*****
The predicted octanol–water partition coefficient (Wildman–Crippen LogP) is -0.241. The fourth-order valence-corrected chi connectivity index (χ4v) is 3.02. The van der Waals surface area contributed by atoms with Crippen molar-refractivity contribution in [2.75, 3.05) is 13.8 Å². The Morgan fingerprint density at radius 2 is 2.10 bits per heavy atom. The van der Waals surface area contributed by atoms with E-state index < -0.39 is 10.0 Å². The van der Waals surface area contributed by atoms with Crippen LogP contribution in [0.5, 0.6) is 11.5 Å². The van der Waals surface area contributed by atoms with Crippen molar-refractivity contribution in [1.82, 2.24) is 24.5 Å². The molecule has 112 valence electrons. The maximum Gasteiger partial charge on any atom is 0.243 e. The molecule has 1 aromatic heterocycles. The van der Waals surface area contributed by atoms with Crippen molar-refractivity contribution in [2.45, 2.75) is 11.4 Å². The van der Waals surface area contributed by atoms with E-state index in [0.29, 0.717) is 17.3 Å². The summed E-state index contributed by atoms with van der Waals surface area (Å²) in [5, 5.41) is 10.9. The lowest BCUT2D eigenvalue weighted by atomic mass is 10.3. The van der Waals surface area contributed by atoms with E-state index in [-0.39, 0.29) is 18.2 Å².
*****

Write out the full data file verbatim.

The predicted octanol–water partition coefficient (Wildman–Crippen LogP) is -0.241. The fourth-order valence-corrected chi connectivity index (χ4v) is 3.02. The van der Waals surface area contributed by atoms with Crippen molar-refractivity contribution in [2.75, 3.05) is 13.8 Å². The Morgan fingerprint density at radius 2 is 2.10 bits per heavy atom. The van der Waals surface area contributed by atoms with E-state index < -0.39 is 10.0 Å². The van der Waals surface area contributed by atoms with Crippen LogP contribution in [0.5, 0.6) is 11.5 Å². The van der Waals surface area contributed by atoms with Crippen molar-refractivity contribution in [1.82, 2.24) is 24.5 Å². The molecule has 112 valence electrons. The maximum Gasteiger partial charge on any atom is 0.243 e. The molecule has 1 aromatic heterocycles. The van der Waals surface area contributed by atoms with Crippen molar-refractivity contribution in [2.45, 2.75) is 11.4 Å². The van der Waals surface area contributed by atoms with E-state index in [0.29, 0.717) is 17.3 Å². The summed E-state index contributed by atoms with van der Waals surface area (Å²) in [5, 5.41) is 10.9. The lowest BCUT2D eigenvalue weighted by atomic mass is 10.3. The van der Waals surface area contributed by atoms with E-state index in [-0.39, 0.29) is 18.2 Å².